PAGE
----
We have been taking a look at the soybean fields around southwestern Indiana, and have seen some great examples of soybean plants. But it’s not so easy to sneak a peek at the soybeans as they are growing and maturing as it is for corn. So here are a few examples of what soybeans look like as they are maturing.
These soybeans are from different fields at different stages of maturity, so the sizes may not translate exactly through the stages of growth and maturing, but it does give you the basic idea of how soybeans change over time.
The green soybean pods in the top left are “fresh” soybeans. These are still green and have plenty of moisture. The yellow pods in the top right have started to dry out. They aren’t ready for harvest yet, but have matured quite a bit more than their green friends. The brown pods on the bottom are mature soybeans. These are ready to be harvested.
Let’s take a closer look at the green soybeans. When you split the pod open, you can see that each soybean just fits in its spot in the pod.
Here are the soybeans taken out of their pod. They are pretty small! Some varieties of soybeans will stay about this size, others will get bigger before they are fully mature. A lot of the size depends on the weather – the more rain there is, the more likely the soybeans are to grow nice and big.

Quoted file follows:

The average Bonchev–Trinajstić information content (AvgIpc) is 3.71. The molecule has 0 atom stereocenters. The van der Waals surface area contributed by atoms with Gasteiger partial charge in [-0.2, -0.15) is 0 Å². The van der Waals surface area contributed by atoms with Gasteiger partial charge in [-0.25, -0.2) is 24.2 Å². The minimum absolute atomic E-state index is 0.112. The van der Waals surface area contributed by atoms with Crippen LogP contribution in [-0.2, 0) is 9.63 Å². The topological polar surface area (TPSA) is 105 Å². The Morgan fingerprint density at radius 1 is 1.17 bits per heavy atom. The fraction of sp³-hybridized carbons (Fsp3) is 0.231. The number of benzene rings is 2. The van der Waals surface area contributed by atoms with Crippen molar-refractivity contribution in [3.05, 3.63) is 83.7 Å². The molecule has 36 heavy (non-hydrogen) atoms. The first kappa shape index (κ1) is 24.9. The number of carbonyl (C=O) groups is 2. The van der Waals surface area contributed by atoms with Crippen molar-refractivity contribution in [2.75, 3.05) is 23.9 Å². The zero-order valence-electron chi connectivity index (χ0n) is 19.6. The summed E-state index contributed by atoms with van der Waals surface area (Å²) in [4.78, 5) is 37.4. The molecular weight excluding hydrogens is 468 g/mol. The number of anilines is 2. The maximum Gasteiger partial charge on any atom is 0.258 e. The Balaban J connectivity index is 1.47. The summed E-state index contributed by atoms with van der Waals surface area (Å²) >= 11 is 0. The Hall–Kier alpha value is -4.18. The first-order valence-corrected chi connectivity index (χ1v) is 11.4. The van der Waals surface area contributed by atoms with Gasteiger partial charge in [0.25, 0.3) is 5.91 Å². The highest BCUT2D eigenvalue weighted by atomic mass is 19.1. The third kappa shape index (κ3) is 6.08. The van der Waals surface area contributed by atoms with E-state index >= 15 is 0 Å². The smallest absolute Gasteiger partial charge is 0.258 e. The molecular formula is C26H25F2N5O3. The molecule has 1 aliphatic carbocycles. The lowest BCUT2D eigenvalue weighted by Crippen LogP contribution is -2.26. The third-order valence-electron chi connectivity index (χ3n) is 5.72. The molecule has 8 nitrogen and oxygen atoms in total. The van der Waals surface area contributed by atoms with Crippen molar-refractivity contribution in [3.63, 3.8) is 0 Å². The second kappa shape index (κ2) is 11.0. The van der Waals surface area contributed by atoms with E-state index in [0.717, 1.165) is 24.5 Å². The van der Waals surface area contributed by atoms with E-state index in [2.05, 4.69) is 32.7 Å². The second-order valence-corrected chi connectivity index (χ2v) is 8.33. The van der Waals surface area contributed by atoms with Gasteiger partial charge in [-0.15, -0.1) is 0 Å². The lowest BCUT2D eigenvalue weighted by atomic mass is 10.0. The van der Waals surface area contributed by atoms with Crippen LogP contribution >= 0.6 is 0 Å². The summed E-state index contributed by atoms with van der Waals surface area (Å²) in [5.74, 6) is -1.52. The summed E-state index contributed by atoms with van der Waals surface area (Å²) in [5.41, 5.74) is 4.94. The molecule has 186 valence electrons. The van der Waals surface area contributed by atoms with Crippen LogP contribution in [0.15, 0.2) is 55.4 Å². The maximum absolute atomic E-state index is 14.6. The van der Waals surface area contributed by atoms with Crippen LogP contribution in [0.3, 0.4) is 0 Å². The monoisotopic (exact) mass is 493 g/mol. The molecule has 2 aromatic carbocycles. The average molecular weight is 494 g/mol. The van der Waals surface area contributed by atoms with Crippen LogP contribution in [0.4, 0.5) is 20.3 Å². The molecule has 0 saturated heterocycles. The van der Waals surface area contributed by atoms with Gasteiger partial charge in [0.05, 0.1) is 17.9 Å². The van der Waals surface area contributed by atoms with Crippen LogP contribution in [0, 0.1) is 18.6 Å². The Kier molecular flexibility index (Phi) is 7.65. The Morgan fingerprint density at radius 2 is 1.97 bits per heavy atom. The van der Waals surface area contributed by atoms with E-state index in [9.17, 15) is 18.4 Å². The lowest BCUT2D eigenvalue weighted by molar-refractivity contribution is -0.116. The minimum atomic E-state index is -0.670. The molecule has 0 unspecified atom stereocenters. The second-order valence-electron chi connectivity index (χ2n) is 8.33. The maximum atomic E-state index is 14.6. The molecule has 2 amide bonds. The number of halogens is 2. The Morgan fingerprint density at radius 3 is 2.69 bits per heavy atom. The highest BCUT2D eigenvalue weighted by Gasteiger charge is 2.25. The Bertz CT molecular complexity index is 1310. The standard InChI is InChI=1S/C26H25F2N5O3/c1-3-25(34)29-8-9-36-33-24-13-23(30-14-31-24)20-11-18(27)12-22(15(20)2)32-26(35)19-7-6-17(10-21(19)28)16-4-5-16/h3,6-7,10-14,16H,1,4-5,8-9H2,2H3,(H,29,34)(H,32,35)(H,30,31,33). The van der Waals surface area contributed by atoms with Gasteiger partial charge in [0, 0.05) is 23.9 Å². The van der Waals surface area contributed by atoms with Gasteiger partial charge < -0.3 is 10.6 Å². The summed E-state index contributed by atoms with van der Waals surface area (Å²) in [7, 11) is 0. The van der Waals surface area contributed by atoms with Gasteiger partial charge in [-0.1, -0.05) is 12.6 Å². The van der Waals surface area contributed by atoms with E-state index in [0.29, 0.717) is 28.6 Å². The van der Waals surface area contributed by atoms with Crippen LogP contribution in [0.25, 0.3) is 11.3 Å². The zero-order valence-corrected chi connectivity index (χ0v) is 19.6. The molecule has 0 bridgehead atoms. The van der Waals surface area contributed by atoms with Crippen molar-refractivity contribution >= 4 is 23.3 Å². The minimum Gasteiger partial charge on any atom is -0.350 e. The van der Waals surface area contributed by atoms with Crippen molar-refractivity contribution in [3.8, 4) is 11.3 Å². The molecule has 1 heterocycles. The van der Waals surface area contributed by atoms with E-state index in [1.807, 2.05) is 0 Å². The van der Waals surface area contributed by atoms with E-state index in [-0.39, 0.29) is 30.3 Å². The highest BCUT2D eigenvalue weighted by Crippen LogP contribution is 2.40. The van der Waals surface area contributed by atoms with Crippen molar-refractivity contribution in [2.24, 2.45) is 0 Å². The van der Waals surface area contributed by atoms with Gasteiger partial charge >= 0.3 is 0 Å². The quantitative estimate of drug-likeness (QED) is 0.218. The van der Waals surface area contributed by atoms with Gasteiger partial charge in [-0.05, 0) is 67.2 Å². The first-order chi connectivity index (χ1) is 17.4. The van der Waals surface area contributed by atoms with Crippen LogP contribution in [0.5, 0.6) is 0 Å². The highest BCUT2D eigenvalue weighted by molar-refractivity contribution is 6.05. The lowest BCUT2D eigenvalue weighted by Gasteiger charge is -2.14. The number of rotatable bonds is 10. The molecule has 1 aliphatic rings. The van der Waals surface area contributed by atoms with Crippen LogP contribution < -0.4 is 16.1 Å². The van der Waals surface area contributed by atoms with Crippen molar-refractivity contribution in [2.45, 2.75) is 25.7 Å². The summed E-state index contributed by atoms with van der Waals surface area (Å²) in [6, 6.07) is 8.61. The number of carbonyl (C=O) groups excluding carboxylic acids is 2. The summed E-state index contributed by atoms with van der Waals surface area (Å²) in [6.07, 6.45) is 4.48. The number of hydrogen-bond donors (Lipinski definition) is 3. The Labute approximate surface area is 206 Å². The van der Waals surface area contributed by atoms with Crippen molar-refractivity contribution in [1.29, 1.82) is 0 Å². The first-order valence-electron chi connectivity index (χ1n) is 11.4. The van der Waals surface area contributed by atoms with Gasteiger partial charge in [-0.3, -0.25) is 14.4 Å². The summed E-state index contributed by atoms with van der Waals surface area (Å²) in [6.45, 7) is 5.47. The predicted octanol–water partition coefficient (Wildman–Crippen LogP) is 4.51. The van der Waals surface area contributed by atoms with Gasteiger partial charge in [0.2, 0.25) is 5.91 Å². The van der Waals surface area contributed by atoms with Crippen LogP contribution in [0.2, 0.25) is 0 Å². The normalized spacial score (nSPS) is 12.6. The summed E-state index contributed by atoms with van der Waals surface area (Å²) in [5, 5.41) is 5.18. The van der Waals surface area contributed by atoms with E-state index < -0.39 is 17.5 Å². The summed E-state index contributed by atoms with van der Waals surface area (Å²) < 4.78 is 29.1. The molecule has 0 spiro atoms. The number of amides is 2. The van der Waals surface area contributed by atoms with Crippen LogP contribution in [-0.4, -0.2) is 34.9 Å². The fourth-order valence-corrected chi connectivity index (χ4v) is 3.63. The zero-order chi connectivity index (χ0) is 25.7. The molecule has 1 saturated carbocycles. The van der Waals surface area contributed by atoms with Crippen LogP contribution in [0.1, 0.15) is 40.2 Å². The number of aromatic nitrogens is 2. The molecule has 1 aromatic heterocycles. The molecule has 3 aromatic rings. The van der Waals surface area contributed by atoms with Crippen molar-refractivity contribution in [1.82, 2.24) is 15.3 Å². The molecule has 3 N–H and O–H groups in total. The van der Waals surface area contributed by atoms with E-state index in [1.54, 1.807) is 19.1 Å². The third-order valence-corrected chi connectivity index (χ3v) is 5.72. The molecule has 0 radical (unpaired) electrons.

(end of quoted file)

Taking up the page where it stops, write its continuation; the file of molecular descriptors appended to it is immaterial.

As the soybeans start to dry, they lose their green color and start to turn yellow. The beans also start to shrink, and don’t fit quite so snugly in their pods.
Can you see the little brown line on the edge of the soybeans? This is normal, all soybeans have it! It isn’t very noticeable on the green soybeans, but as they mature and dry the brown spot gets much more visible.
You can see the big difference in color from the fresh, green soybeans to these as they start to mature and dry out.
Finally, here are the ready-to-harvest soybeans. They have shrunk down to little round beans, they rattle in their pods, and are very hard.
They’ll roll around like little marbles if you let them get away!
The soybeans that are grown in Indiana are mainly used for soybean oil and soybean meal. These are not the soybeans that you might have eaten in a Japanese restaurant or found in your grocery store as “edamame.” Edamame soybeans are a different variety of soybean. These tend to grow larger beans, and are harvested when they are “ripe,” or at their green stage (like you would pick green beans or peas out of your garden, or find fresh in the produce section of your grocery store).
These are some edamame soybeans that I found in the frozen section of my grocery store. (They are still frozen, which is why they look like they have little ice crystals on them. They do!)
Have you seen soybeans out of the pod before? Do they look like what you expected?